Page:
Another tip for the first draft is to just write WITHOUT worrying about character/word count. Don't worry about grammar or spelling either, or even transitions between paragraphs. Just get your ideas, basic essay flow together. If you can't think of a word try something like this: "After that experience I felt [need word?? electrified, driven?]". You can cut, move, add, and so on in later drafts.
After you feel like you have fully answered the prompt, you need to start considering the character count. Stay within the character count or else your essay will be truncated. My first draft was 6,906 characters with spaces and my final draft was 4,488 (the maximum as of the 2015-2016 cycle is 4500 characters). It helps if you get someone to edit and help you cut out unnecessary words, sentences, tangents, and so forth. In my case, I realized that the time I spent talking about Sam's surgery was reducing the amount of words I had available to talk about my other experiences. So I had to find a way to integrate the story without letting it take over the essay. Instead of being the focus of the essay, it became a major compliment to my essay by making it more active (showing not telling) and interesting. Having a specific grabbing story is good, but don't let it take over your statement; let it set the tone and draw the reader in.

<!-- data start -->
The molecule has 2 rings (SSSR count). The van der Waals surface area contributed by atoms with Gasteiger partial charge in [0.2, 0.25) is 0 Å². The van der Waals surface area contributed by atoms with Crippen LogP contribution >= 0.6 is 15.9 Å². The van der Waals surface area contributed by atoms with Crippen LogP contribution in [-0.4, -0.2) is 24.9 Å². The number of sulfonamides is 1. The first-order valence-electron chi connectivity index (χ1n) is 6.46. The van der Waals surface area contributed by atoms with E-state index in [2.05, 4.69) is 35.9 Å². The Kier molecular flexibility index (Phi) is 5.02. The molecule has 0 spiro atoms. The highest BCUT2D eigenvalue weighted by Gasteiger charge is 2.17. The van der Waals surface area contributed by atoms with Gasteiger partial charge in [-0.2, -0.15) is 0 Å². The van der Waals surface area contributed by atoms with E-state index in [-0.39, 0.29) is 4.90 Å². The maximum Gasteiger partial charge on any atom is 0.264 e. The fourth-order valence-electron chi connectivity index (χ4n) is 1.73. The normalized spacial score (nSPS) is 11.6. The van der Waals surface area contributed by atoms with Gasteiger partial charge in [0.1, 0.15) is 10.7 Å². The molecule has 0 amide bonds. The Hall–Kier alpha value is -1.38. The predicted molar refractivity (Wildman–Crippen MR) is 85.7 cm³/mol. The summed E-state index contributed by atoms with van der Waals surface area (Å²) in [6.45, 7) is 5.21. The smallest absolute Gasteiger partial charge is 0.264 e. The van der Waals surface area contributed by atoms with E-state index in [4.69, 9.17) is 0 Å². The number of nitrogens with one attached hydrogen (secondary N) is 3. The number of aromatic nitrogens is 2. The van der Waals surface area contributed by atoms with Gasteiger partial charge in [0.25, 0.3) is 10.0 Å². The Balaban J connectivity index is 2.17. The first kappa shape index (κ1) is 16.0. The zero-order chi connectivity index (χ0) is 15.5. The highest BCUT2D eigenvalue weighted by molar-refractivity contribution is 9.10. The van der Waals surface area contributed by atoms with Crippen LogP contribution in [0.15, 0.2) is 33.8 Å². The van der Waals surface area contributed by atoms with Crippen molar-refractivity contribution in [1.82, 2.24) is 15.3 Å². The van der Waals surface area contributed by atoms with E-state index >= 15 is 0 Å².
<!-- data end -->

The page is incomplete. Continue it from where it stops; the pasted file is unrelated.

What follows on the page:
One of the people I had look over my essay was a veterinarian. She gave me really excellent feedback. She liked the narrative. However, she also thought that it was perhaps too focused on storytelling and not enough on myself or on what I could be capable of as a veterinarian. She reminded me that it is important to distinguish your interest in medicine from a simple love for animals. It's a given that everyone applying to vet school loves animals, so you have to express that love by telling them how you have demonstrated your love for animals and medicine, how it impacted you, and why it contributes to who you are (AKA the kind of vet you'll be).
Other than the veterinarian, I had my drafts reviewed by two writing professors, the pre-health advisor at my university, a couple of friends, my parents and siblings, my boyfriend, and random classmates in my writing class. Getting a variety of different kinds of people to give feedback on your essay is important because admission committees are made up of different kinds of people. Some are faculty, some may be veterinary students, some may be veterinarians in clinical practice, and some may be community members. While you should listen to everyone's comments, you don't have to take all of them. It is important to maintain your own voice in the essay.
I hope this blog post helps you in your statement writing process. I hope you enjoy reading my statement, especially in seeing how it evolved from the first to the final draft. My seventh draft below is the one I submitted to VMCAS! I'd love to hear your comments, so leave one below!
Articles in this blog are oriented to readers interested in becoming veterinarians.